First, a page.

After wading through a lot of negative stuff constructed from the ‘deficit’ model of neurodiversity, I came across a relatively recent strand of research which takes a very different approach. This branch of research examines the view that diagnosis or identification as autistic as an adult can have a profoundly positive impact on identity and self-concept.
There is one study* in particular that I keep returning to, as the themes and the insights are profound and relatable. The author, Catherine Tan, has a term for the shift in perspective that occurs when an adolescent or adult is diagnosed as autistic:
“a transformed conceptualization of self and identity that is facilitated by but extends beyond medical meaning and context, enriching personal biography and social relationships.”
Basically, finding out later on in life that you are autistic (and this can also apply to ADHD or any other neurodiversity) lets you see yourself, your history and your relationships from a new perspective and can, as a result of doing so, actually improve pretty much every aspect of your life.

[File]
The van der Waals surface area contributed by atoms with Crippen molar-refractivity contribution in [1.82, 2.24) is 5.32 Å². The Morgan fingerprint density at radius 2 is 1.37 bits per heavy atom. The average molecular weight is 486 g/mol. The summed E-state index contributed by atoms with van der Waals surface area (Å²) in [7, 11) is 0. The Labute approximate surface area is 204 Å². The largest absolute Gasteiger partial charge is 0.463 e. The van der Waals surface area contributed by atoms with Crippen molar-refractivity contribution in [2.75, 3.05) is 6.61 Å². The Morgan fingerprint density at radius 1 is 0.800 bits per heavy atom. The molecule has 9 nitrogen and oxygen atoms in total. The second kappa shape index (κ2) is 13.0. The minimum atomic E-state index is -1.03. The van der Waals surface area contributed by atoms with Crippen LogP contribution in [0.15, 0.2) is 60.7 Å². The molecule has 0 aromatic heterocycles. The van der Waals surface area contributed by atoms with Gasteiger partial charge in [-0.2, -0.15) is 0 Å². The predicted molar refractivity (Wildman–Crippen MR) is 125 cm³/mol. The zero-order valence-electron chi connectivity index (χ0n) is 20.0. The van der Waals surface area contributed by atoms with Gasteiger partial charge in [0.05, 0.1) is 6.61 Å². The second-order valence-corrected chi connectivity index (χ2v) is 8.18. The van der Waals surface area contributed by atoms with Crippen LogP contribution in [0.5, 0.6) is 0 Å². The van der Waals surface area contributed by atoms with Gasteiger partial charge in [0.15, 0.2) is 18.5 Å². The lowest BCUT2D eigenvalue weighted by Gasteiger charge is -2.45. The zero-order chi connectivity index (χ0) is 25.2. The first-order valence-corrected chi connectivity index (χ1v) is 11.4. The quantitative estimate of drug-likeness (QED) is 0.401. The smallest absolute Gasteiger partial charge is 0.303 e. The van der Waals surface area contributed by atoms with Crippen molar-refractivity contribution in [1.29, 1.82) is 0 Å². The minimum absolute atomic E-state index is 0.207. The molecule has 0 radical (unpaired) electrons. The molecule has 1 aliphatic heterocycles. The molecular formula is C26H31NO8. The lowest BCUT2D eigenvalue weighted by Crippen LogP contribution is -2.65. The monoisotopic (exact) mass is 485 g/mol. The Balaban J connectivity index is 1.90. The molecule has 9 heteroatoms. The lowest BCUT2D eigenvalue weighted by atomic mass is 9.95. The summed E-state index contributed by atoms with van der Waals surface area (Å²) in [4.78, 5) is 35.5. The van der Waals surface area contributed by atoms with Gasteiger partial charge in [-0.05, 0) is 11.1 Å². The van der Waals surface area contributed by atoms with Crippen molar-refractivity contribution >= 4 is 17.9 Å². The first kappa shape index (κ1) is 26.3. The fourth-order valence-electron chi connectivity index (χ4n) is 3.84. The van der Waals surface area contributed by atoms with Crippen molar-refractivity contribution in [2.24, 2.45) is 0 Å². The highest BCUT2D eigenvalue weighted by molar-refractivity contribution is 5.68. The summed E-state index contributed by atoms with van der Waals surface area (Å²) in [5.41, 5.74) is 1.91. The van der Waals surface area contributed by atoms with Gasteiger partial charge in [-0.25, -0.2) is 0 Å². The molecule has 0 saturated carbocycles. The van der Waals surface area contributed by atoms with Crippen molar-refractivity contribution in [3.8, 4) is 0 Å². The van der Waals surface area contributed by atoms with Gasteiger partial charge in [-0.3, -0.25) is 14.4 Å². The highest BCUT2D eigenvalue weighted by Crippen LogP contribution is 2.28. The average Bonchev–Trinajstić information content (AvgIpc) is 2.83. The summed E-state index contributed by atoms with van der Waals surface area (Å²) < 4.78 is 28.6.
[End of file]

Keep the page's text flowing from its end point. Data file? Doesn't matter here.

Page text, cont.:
Imagine a stadium, left in darkness for years, suddenly lit up by the glare of the floodlights. This is how it feels. All this time, your view has been obscured by a shadowy darkness where shapes and contours were impossible to make out, and you have struggled or judged yourself harshly for your inability to do what seems to come easily to everyone else whilst you are feeling around in the dark.
Finding out that you are fundamentally different shines a bright new spotlight on your history, your relationships and your entire identity and sense of self: it offers a shiny, knowledgeable new perspective, one in which you can view your past self with compassion and re-evaluate your identity.
Remove the neurotypical filters to see yourself in a new light.
Coming next: what Tan’s study has to say about cutting yourself some slack and finding your people.
*The full-text of this article is freely available and I would recommend reading it.